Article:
At issue: Student engagement with sustainability
Our take: We must do more
Over a week ago, the New York Times detailed a seemingly apocalyptic future, with worsening food shortage, rampant poverty, and intensified natural disasters. The article cites a report by the Intergovernmental Panel on Climate Change that claimed dire consequences if current cultural and economic practices remain the same.
While this is horrifying, and even the most hopeful optimists possess a startling brand of cynicism around the topic, we can’t rely on the government and politicians to fix everything. While The New York Times states the coal industry is considered detrimental to the Earth, that doesn’t mean we, as students, can’t do our part. If politicians will continue to disappoint us, we must take matters into our own hands, even if it doesn’t seem like much.
A recent article from the Beacon revealed that last year Emerson “had a recycling rate of 12 percent and a composting rate of 14 percent” even though RecycleMania estimated 63 percent of our waste was compostable or recyclable. The blame, as the article states, fell not as much on the administration as it did the student population.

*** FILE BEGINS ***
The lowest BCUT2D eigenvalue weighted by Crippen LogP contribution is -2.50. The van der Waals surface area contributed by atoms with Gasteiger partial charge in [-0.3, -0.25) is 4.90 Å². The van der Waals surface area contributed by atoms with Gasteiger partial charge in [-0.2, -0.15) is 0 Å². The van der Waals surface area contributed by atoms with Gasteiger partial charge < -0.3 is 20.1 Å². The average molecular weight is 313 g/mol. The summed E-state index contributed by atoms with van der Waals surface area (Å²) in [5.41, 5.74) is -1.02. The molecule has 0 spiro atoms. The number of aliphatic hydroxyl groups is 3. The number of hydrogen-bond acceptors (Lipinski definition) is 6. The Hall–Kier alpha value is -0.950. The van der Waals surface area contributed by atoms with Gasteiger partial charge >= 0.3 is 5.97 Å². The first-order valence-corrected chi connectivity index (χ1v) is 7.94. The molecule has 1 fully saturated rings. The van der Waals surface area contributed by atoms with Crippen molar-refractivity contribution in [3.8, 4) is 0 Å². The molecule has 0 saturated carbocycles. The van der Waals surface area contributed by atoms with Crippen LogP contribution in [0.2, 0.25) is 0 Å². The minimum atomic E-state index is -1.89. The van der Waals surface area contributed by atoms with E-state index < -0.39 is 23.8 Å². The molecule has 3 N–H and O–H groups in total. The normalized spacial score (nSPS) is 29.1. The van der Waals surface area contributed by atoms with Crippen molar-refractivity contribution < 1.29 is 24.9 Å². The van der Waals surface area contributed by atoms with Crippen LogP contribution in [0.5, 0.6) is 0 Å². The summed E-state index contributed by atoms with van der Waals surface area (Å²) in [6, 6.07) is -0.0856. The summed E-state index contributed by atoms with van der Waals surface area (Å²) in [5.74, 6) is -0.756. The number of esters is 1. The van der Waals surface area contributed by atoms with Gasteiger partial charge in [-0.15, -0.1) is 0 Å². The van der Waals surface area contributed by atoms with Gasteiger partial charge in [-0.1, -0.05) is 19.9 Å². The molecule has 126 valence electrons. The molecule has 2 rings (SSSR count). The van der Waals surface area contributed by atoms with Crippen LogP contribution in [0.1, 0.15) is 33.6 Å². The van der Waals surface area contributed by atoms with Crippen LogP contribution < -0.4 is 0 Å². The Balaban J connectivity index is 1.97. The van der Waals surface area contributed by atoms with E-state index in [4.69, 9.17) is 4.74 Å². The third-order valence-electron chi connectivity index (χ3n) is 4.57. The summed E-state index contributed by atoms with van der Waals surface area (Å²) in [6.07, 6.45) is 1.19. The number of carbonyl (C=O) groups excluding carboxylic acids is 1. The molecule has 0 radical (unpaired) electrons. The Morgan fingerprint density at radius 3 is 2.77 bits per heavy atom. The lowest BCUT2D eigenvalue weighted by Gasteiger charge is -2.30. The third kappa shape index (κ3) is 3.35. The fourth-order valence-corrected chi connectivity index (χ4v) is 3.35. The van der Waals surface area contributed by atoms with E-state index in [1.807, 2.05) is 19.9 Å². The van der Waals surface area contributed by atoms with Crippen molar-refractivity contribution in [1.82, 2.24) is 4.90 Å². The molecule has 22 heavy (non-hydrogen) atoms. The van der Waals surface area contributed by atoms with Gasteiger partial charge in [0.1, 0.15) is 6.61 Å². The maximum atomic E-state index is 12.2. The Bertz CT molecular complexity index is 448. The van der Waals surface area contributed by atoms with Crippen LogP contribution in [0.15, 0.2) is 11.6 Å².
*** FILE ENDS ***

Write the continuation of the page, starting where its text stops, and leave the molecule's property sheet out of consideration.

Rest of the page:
Although Emerson’s recycling rate increased to 20 percent this year, according to Sustainability Committee Co-chair Duncan Pollock, there is still ample room for improvement regarding sustainability on students’ behalf.
It’s time students make a considerable effort to participate in the sustainability goals on campus. The college has different organizations and programs—Earth Emerson, Eco Reps, and Green Room Certification are just some resources—in place to try to lessen their environmental impact. But students seem removed from these issues, indifferently placing responsibility in the hands of these organizations.
Students must hold each other accountable. If someone improperly trashes their waste, confront them. If your friend mentions something uninformed, let them know. Think about what to recycle and throw away. Share articles like the New York Times’ piece on your social media. And encourage everyone you know to do the same. We will only meet sustainability goals if students push each other to participate in these efforts and ensure their contributions last.
Environmental sustainability is not a “niche” concept. It affects everyone, and we can all do our part. The forecast may look grim, but we still have to live on this planet, and we should do everything we can to protect it.